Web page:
Re: Who gets higher salary a Java Programmer or a C++ Programmer?
On Nov 25, 12:06 am, "Peter Duniho" <NpOeStPe...@nnowslpianmk.com>
On Mon, 24 Nov 2008 14:14:01 -0800, James Kanze
Strictly speaking it's not a leak but a plug - memory is
held by the program, not leaked from it. It is called a
"memory leak" in Java, but similarly to the term
"reference", its meaning in Java is not the same as in
another language like C++.
In no sense of the word is it a leak.
Just goes to show, you can have this argument in any
programming newsgroup, with or without a garbage collector.
A leak isn't a couple of drops spilling over the edge; it is
a continuous loss.
I have never considered "continuous loss" (that is,
continually increasing over time) to be part of the criteria
for defining a "leak". Even a single block of data for which
no reference remains and so making the block of data
unreachable is a "leak" in my book.
Well, you can define it anyway you want, but any definition not
implying continuously increasing memory use has no practical
implications. And of course, in non technical English, a leak
is also more or less permanent: you don't say a bucket leaks
because a few drops spill over the top; you would only speak of
a leak if there was a continuous loss.
But by your definition, his code didn't leak either, so I'm not
sure what you're arguing about. I'm aware of this definition,
and considered it in my "no sense of the word".
You may feel free to disagree, but I find it pointless for you
to write something like "in no sense of the word".
OK. "In no reasonable sense of the word", then. Or "in no
practically usable sense of the word." Or "in no sense of the
word I've ever seen."
There are many "senses of the word" when it comes to the word
"leak", and lots of people uses sense of the word that
support Lew's and my interpretation, not yours.
The actual example code didn't leak, in any sense of the word.
It corresponded to an established and widely used pattern.
Actually, on looking at the code closer, I think it is a leak.
I'd missed the fact that each constructor added the object to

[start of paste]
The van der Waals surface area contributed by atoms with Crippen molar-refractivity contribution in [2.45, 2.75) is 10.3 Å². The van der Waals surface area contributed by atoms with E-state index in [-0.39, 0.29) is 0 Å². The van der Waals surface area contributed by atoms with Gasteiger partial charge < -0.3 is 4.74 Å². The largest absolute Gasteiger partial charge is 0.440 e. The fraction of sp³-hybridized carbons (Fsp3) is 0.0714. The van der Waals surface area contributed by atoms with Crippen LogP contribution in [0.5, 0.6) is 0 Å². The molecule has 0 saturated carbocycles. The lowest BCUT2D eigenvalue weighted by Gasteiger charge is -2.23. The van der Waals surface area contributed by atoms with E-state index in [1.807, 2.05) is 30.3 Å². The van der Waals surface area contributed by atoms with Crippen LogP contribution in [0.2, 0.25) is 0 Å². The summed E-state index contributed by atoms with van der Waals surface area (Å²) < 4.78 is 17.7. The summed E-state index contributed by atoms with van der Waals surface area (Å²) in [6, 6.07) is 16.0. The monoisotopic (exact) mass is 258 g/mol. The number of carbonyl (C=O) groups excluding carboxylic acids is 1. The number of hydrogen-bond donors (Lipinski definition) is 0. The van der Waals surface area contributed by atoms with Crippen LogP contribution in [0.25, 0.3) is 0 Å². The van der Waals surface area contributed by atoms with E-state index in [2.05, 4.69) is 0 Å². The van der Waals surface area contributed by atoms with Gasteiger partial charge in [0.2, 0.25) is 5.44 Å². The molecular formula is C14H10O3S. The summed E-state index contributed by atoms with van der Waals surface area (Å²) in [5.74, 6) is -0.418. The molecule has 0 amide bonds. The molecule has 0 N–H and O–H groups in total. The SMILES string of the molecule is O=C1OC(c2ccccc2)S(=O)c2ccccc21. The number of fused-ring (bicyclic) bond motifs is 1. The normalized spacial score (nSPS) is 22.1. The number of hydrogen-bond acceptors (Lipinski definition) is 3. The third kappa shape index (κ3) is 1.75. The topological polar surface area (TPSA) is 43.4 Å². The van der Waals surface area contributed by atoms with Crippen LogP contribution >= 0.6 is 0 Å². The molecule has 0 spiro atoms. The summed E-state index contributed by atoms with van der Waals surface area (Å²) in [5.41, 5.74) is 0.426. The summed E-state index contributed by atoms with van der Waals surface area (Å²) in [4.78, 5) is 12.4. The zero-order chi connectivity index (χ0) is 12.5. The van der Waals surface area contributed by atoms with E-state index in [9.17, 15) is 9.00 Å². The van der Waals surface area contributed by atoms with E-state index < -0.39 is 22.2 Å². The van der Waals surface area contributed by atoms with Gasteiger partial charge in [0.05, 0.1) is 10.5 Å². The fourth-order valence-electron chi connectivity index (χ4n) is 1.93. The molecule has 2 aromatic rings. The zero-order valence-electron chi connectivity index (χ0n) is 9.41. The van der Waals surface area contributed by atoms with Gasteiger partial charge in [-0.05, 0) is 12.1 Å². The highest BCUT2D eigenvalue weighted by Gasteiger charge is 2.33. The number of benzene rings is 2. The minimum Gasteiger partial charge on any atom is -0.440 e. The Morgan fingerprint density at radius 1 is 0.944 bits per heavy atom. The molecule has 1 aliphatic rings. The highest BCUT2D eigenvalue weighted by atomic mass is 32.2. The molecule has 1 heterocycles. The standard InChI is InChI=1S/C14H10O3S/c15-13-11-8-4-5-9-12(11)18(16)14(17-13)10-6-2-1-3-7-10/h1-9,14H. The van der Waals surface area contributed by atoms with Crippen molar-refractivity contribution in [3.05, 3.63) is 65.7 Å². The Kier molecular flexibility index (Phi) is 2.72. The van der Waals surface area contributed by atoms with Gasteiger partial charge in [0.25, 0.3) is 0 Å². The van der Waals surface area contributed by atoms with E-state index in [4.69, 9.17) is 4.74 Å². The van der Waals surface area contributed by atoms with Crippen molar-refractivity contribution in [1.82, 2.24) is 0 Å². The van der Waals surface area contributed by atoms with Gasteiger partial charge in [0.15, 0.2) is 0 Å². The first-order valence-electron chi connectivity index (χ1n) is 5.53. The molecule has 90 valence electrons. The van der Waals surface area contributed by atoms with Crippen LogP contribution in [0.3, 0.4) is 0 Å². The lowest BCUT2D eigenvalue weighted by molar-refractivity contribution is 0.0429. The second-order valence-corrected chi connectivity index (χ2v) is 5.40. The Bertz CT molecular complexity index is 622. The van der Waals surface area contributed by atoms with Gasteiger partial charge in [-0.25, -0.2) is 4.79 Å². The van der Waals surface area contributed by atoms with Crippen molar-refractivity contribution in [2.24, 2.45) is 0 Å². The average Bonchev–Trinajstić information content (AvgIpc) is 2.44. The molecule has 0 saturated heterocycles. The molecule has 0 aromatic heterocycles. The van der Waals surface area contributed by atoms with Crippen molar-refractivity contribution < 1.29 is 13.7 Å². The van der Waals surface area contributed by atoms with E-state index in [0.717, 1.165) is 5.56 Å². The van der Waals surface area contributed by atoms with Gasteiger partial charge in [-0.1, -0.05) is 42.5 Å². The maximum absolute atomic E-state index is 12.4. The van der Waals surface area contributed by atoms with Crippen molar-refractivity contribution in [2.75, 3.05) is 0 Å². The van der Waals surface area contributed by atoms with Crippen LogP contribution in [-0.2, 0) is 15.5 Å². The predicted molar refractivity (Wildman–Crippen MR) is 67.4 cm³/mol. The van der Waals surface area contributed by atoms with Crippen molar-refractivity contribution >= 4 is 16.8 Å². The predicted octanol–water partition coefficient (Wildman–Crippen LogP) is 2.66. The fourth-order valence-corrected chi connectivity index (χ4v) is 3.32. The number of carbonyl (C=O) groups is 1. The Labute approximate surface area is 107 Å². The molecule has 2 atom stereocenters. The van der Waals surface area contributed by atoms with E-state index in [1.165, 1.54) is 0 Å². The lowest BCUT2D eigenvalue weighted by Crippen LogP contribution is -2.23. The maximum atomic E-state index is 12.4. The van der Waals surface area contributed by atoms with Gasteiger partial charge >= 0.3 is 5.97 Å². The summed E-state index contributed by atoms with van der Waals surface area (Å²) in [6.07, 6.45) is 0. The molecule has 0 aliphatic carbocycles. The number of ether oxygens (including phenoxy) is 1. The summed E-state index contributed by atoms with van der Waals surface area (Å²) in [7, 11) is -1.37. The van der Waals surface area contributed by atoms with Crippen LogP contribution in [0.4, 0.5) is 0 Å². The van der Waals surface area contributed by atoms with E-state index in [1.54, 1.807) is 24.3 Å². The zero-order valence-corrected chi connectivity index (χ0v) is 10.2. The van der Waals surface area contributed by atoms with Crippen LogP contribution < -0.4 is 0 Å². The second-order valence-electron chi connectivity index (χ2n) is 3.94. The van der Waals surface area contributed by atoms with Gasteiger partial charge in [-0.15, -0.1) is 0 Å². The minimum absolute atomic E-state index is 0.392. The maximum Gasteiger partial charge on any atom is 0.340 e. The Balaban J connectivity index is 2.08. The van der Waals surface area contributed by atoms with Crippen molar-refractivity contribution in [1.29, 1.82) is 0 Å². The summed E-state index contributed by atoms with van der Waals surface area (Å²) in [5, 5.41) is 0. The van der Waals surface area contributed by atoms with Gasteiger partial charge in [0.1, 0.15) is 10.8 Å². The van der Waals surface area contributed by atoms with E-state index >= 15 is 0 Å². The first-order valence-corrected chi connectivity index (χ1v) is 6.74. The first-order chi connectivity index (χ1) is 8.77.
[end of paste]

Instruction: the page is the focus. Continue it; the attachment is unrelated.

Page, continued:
the list. He has, effectively, created a situation where
objects of type Foo can never be recovered by garbage
collection; this is not fundamentally different from my
classical example of a class registering itself somewhere. So
1) The program needs a record of all instances of Foo; once
created, an instance lives forever; and the program never
creates more than a bound finite set of Foo. In this case,
the code is perfectly correct; if the cardinality of the
bound finite set is 1, we even have the established idiom of
a singleton. (In this case, the constructor really should be
2) The program needs a record of all instances of Foo; once
created, an instance lives forever; and the number of
instances which may be created in not bound. In this case,
he has a real problem, since his application requires a
machine with infinite memory in order to run. He probably
needs to review the requirements.
Note that in some cases, this may be more or less
inevitable, and the requirements will end up having to be
formulated in terms of "within its resource limits, the
program will...", with a definition of the behavior when the
resource limits are exceeded. Consider the symbol table in
a compiler, for example. If the program is supposed to run
24 hours a day, 7 days a week, however, this could be a
3) The program only needs a record of the active instances of
Foo, and the programmer has forgotten to provide a means of
"deactivating" an instance (or user code has forgotten to
call it). In this case, the code does leak. At least by my
As far as this unimportant disagreement goes, here's my
stance: garbage-collected systems cannot have true "leaks",
except for a bug in the GC itself. On the other hand,
imperative memory management systems, such as C++'s
"malloc/free/new/delete" can. And the way those "leaks"
happen is that you _do_ remove the "identifier" (i.e. the
pointer/reference to the memory) without calling the
appropriate function to actually release the memory block
back to the memory manager.
That's a nice definition for commercial purposes. It sounds
nice to be able to say that your language cannot have a leak (or
that your product detects all leaks). But it's really is a sort
of commercial new-speak to redefine "leak" in order to be able
to say that. It's sort of like Java (and C++ for the unsigned
integral types) redefining arithmetic "overflow", in order to
say that integral arithmetic can't overflow. With the
difference that there are a few exotic cases (at least with
unsigned values) where the new definition is definitely useful
(and even in the case of Java, it allows "defined" behavior at
no cost on most machines---and even incorrect defined behavior
is better than undefined behavior).
James Kanze (GABI Software) email:email@example.com
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